Seasteading: Interview with Randolph Hencken

The Seasteading Institute is a non-profit organization set up to facilitate the development of permanent, autonomous cities in international waters. To help raise funds they’ve launched a campaign on Indiegogo. Below, I interview Randolph Hencken, Executive Director of the Seasteading Institute. If you’re tired of the slow pace of political progress, regretful you weren’t alive to help settle America, or want to explore the high seas without leaving your Xbox behind, read on. Seasteading may be for you!

I imagine a lot of Humanity+ readers have heard of seasteading, but for anyone who hasn’t, what is seasteading and what are you doing at the Seasteading Institute? Seasteads will be permanent communities deriving legal autonomy from their location in international waters – Earth’s last unclaimed frontier. The Seasteading Institute works to enable seasteading communities — floating cities — which will allow the next generation of pioneers to peacefully test new ideas for government. The most successful can then inspire change in governments around the world. This is an audacious vision that will take decades to fully realize. We strongly believe in incrementalism – breaking this huge vision down into manageable, practical steps.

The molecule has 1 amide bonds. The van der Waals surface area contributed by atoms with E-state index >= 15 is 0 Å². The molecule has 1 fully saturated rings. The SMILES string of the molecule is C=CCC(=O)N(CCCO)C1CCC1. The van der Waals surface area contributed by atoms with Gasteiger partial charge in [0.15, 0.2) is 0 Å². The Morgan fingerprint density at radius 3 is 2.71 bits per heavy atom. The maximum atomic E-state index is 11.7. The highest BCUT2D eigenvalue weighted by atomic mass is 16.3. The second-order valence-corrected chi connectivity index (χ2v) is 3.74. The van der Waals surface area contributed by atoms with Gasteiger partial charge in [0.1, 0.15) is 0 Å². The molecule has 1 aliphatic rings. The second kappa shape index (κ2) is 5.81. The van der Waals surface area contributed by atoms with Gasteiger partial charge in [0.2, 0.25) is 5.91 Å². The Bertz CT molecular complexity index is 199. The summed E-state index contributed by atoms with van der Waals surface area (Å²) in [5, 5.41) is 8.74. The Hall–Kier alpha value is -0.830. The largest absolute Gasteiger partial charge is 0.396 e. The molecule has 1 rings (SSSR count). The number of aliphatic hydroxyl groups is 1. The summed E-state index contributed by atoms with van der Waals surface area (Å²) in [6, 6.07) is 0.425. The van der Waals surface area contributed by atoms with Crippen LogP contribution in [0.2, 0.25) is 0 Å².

How close are you to building an actual seastead? What are the biggest remaining challenges? Have you already worked out the political/legal challenges to acquiring political autonomy? As a non-profit organization, our role is not to build seasteads ourselves, but to set the stage in order to empower others to do so. Our program therefore focuses on business development, engineering and legal research, political and industry diplomacy and building a community of aspiring seasteaders. This work is currently taking the form of the Floating City Project, which aims to produce marketable plans – based on input from potential customers (i.e., residents, businesses, and timeshare owners), investors and real estate developers – for what could become the world’s first floating city. The biggest challenge is striking a balance between a pragmatic, cost-effective design and something which inspires people to the full vision of seasteading, including legal autonomy. We have determined that an efficient and cost-effective way to do this is to locate within shallow or protected seas, where engineering challenges are less severe, and to negotiate with the coastal “host” nation to grant the seastead autonomy within those territorial waters. We are optimistic about the prospects for this strategy because of the interest expressed by governing officials in countries like Honduras regarding the ideas of startup cities and experimental jurisdictions. Much of what has held these efforts back is the perception that outside investors are encroaching on the land of the current inhabitants; locating offshore would mitigate this objection.